Deadly attack on Israeli bus amid lull in Gaza fighting
Associated Press in Gaza
An Israeli-declared temporary ceasefire and troop withdrawals slowed violence in the Gaza war yesterday, though an attack on an Israeli bus that killed one person in Jerusalem underscored the tensions still simmering in the region.
But with Hamas rocket fire tapering off over the previous 24 hours and Israel's ground operation winding down, violence in a war that officials say has killed more than 1,880 Palestinians and more than 60 Israelis appeared - for the moment - to be waning.
The lull was broken by the Jerusalem assault, which saw a man ram the front end of a construction vehicle into an Israeli bus. Police described the incident as a "terrorist attack", indicating Palestinian involvement.
Israel's Channel 10 TV showed cellphone video of what it said was the attack, with the yellow vehicle slamming its digging arm into the bus. A police spokesman said an officer in the area opened fire and killed the attacker. A pedestrian was also killed, said Jerusalem district police chief Yossi Piranti.
Shortly after the bus attack, Israeli media reported that a gunman on a motorcycle shot and seriously wounded an Israeli soldier. Police searched for the shooter in east Jerusalem.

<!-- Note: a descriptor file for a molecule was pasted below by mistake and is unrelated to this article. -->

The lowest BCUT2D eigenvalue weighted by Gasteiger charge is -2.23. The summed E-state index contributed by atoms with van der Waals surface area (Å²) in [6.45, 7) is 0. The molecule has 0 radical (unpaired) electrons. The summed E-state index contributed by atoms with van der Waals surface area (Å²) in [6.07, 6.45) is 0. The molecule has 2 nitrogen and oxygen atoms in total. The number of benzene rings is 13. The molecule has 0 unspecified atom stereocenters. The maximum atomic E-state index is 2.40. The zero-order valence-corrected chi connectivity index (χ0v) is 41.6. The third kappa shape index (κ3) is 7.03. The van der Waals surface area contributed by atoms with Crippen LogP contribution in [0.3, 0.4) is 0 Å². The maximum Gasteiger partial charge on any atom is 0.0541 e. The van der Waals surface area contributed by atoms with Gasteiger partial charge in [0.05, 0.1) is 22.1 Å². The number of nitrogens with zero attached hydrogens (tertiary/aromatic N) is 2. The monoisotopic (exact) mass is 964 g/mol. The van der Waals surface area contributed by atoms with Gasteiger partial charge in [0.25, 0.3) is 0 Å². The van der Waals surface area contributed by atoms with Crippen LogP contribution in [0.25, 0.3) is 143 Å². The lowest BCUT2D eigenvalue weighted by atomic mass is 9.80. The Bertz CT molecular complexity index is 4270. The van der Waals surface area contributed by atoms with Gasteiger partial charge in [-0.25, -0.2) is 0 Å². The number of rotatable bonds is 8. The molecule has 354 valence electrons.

Before the attacks, a seven-hour Israeli ceasefire in Gaza went into effect. And while Israel continued hitting selected Palestinian targets, the level of the fighting was much lower than in previous days.
However, the Israeli military said the ceasefire would not apply to areas where troops were still operating and where they would respond to any attack. The southern strip town of Rafah, which saw heavy fighting on Sunday, was excluded from the truce, the military said.
Shortly after the ceasefire started, an Israeli strike hit a house at the Shati refugee camp in the northern Gaza Strip, killing three people and wounding at least 30, a Gaza health official said.
The Israeli military said it targeted an "operative threat" and rocket fire in the strike.
Israel is winding down its offensive in the absence of a mediated disengagement deal with Hamas. It said the army was close to completing the main objective of the ground assault - destruction of cross-border infiltration tunnels from Gaza - and was prepared to respond to Palestinian attacks.
In a predawn air strike Israel killed Danyal Mansour, a senior commander of Islamic Jihad, a Palestinian group fighting alongside Hamas.
Meanwhile, the British Foreign Office said it was "urgently investigating" claims that a British aid worker had been killed in Rafah.